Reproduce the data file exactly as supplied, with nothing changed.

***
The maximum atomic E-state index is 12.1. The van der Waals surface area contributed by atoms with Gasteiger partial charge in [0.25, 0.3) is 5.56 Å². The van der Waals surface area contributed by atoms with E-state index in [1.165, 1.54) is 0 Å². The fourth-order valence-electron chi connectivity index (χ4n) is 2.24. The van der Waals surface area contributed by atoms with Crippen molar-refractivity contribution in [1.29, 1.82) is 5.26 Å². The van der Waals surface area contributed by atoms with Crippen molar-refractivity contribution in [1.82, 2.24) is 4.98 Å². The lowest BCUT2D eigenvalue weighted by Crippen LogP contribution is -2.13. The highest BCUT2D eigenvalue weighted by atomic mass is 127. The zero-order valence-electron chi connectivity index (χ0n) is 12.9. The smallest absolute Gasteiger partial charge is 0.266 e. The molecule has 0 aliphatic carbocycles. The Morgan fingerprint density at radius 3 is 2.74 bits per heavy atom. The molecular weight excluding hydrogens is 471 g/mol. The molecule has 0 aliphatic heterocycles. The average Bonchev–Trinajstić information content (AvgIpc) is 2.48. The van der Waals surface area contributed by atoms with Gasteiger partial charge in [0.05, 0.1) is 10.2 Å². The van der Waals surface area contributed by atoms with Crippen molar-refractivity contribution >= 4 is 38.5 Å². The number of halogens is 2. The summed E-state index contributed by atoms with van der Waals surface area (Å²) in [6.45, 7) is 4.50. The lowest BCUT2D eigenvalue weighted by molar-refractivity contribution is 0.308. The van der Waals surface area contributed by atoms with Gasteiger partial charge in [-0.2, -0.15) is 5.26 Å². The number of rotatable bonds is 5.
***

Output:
The maximum atomic E-state index is 12.1. The van der Waals surface area contributed by atoms with Gasteiger partial charge in [0.25, 0.3) is 5.56 Å². The van der Waals surface area contributed by atoms with E-state index in [1.165, 1.54) is 0 Å². The fourth-order valence-electron chi connectivity index (χ4n) is 2.24. The van der Waals surface area contributed by atoms with Crippen molar-refractivity contribution in [1.29, 1.82) is 5.26 Å². The van der Waals surface area contributed by atoms with Crippen molar-refractivity contribution in [1.82, 2.24) is 4.98 Å². The lowest BCUT2D eigenvalue weighted by Crippen LogP contribution is -2.13. The highest BCUT2D eigenvalue weighted by atomic mass is 127. The zero-order valence-electron chi connectivity index (χ0n) is 12.9. The smallest absolute Gasteiger partial charge is 0.266 e. The molecule has 0 aliphatic carbocycles. The Morgan fingerprint density at radius 3 is 2.74 bits per heavy atom. The molecular weight excluding hydrogens is 471 g/mol. The molecule has 0 aliphatic heterocycles. The average Bonchev–Trinajstić information content (AvgIpc) is 2.48. The van der Waals surface area contributed by atoms with Gasteiger partial charge in [0.05, 0.1) is 10.2 Å². The van der Waals surface area contributed by atoms with Crippen molar-refractivity contribution >= 4 is 38.5 Å². The number of halogens is 2. The summed E-state index contributed by atoms with van der Waals surface area (Å²) in [6.45, 7) is 4.50. The lowest BCUT2D eigenvalue weighted by molar-refractivity contribution is 0.308. The van der Waals surface area contributed by atoms with Gasteiger partial charge in [-0.2, -0.15) is 5.26 Å². The number of rotatable bonds is 5.